What books are you looking forward to in 2018?
So many! The Wild Robot Escapes, the new (and final, sniff sniff!) Penderwicks story, the new Jasmine Toguchi and Dory Fantasmagory and Terrible Two books, Winterhouse, The Problim Children, Smart Cookie, The Truth as Told by Mason Butte…I could go on and on, and that’s just for middle grade and chapter books. Honestly, I don’t know when I’m going to have time to write this year!

Anything else you want to share?
I just reviewed the copyedits for the third and final (??) Bland Sisters adventure. I don’t want to give away too much, but I will tell you that it features 1. a tortoise named Paris, 2.  a very intimidating all-female motorcycle gang, and 3. a long-awaited family reunion!

Tuesday, January 16, 2018

I'm Stuck...In A Fight...In My Own Head! By Hilary Wagner

Yes, I'm talking about the old fight scene!

The pure mechanics of fight scenes mess with my head. I don't want to be over descriptive, taking away from the action. I don't want to be under descriptive, making it unclear what is actually happening in the fight. I don't want it to be bland, as in "Paul hit Peter in the face," (yeah, that's riveting literature) and I certainly don't want it to be too colorful, as in "Blood spurted from the cavernous wound like an angry volcano of gory wrath!" I am writing for children after all...though that's never really stopped me before. I digress....  

Long story short, if there is one place in a manuscript where I'm going to get stuck, it's a fight scene. I'm not an outliner, so I map every move out in my head as I go...which is probably the slowest way to write a fight scene. I'm a huge fan of boxing, so that's helpful, but even still, all the moves involved in a least a non-boring one can be pretty complicated. 

How do you handle your typical fight scene?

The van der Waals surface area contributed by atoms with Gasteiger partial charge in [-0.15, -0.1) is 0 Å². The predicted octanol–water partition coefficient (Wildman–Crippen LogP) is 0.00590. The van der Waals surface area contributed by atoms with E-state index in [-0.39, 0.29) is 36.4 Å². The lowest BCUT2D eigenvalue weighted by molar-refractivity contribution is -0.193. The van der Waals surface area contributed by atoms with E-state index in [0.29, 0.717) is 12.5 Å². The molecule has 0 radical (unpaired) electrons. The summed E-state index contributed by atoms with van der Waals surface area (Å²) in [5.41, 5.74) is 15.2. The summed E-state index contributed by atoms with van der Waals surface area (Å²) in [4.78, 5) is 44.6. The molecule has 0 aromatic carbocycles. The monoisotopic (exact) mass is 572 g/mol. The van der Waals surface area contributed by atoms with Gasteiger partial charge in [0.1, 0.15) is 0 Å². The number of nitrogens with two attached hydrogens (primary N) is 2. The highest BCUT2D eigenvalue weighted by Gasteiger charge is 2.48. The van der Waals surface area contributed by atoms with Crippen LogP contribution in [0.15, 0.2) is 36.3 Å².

For those of you who have a certain joy writing them or are the quintessential note takers before actually writing a fight scene, I'd love to hear your take. What's your process? How do you keep it interesting without going overboard? 

Give us your super ninja street cat fight gang warfare bad guy/good guy cage fight to the death action packed "king kong got nothing on me" wisdom!

(For kids books, of course, so maybe not quite to the death...well, maybe, depends on the book and sometimes our mood.)

Thanks! Hilary

Thursday, January 11, 2018

Sprints and Marathons by Kell Andrews

To have a sustained writing career, you need to run both short and long distances. 



I'm thrilled to finally announce here that my next picture book, The Book Dragon, illustrated by Éva Chatelain, will be published in fall 2018 by Sterling Children's Books. I got the contract offer January 5. 

Are you thinking that this is moving awfully fast from contract offer to publication? Not really, since the contract offer was more than a year ago, January 5, 2017, and I wrote the story in the long-ago optimistic days of 2016. 

That's a long haul for a short book. 

Then again, publishing is always a long haul.

"It's a marathon, not a sprint." Or is it?